Henna Through the Years

06 October 2016

Evolving from a culturally traditional art, Henna has taken a turn and found its way into modern day fashion statements.

The art of Henna is no mystery to the average Malaysian. It has evolved from being reserved for traditional Hindu weddings to being sported at social events and some cultural celebrations, so much so that it’s no longer viewed as traditional but in line with current trends and fashion. We spoke to Razinah of Nana Henna Design, a Henna artist with six years of experience and a social media following of over 40,000.

The way Henna has evolved is largely influenced by its design. Traditionally, Henna - also known as Mehndi - designs are deep lines with intricate details that take influence from various Middle Eastern and Indian cultures. The art is used for Indian brides along with theories that the longevity of the lasting colour defines how much love and affection the new bride will receive. Many Indian cultures make a ceremony out of this known as ‘Mehndi night’ where a professional artist is invited to draw on the girl’s hands and feet followed by a  fun-filled evening of singing and dancing.

Today, Henna is no longer reserved for special cultural events and isn’t tied to meaningful beliefs but is used as a fashion statement instead. “Back in the days, traditional designs included symbolic drawings of peacocks, leaves, floral patterns and mor,” Razinah tells us. She goes on to explain that the change in designs is what makes it applicable to our modern fashion trends. "Over the years, Mehndi artists have come up with new designs inspired by tattoos, bracelets, tribal designs and abstract art." The contemporary, modern designs generally take on a more minimalistic concept with hints of tribal or floral touches.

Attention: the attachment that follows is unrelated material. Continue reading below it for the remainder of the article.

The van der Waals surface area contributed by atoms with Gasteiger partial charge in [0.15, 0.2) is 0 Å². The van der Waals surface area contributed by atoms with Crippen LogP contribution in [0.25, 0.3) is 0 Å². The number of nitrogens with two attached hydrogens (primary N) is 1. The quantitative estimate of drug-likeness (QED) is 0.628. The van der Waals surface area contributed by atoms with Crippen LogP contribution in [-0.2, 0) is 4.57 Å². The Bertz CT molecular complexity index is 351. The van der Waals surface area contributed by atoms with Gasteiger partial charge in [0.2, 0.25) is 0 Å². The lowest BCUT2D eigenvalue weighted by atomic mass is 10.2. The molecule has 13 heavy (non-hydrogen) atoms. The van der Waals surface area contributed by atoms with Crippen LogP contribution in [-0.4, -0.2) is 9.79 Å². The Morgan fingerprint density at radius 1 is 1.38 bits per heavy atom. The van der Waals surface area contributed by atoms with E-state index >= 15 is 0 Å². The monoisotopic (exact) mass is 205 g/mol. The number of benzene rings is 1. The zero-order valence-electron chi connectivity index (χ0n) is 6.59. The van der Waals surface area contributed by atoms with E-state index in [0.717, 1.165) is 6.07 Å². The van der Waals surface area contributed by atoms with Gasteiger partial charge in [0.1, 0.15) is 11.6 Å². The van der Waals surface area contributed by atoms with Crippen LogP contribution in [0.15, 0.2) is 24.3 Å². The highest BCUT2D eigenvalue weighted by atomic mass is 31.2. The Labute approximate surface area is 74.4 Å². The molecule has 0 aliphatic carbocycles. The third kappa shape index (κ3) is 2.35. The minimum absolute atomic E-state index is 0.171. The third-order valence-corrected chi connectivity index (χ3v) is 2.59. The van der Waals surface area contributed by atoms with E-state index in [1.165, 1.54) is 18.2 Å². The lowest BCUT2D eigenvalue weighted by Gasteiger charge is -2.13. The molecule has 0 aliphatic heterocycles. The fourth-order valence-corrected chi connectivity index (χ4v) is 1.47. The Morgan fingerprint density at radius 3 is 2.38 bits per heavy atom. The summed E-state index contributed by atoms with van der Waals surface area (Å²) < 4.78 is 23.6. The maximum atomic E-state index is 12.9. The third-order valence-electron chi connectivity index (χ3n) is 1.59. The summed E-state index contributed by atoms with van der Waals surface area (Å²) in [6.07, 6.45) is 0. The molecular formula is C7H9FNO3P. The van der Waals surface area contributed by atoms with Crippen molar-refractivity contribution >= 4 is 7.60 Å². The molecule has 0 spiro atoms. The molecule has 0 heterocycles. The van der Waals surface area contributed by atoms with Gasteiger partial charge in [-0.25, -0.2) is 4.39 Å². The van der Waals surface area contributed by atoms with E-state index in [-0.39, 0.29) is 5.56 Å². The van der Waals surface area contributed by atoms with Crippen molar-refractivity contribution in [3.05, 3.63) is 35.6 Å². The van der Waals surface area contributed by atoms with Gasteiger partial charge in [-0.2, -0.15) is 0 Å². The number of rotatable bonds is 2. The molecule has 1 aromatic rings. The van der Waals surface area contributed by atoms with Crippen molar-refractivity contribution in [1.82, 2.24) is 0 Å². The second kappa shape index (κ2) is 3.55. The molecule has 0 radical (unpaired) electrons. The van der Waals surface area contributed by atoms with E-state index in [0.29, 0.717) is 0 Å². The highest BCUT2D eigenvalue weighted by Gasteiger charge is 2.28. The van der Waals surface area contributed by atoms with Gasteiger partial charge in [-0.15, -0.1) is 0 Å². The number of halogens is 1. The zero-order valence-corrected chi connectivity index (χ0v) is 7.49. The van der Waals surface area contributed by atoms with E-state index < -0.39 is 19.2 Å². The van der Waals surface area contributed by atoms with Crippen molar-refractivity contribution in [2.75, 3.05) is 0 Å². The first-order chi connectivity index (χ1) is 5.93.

With instant Henna cones readily available for purchase, the business is now booming and a stall can always be found around parts of the city, especially around Deepavali, Hari Raya and in event spaces. Cynthia, a fan of the art says, “I love stopping by Henna booths in malls and events and getting a quick piece done. It’s fun, beautiful and is the closest thing to getting a tattoo!” Razinah explains that Henna is available in two forms: natural ones that’s made purely from henna leaves, and instant ones that are mixed with a bit of colouring, that allows the colour to develop much faster and stay on for a longer period of time. The latter is more popular.

Now being a fashion trend, you can have Henna at almost any type of event or party and guests will love it. Designs are so versatile; you can pick them out from an artist’s book, allow a freestyle piece or look for one online and have a talented artist give you a non-lasting tattoo.

Look up Nana Henna Design on Facebook or Instagram and check out her amazing work.

By Rowena Jo

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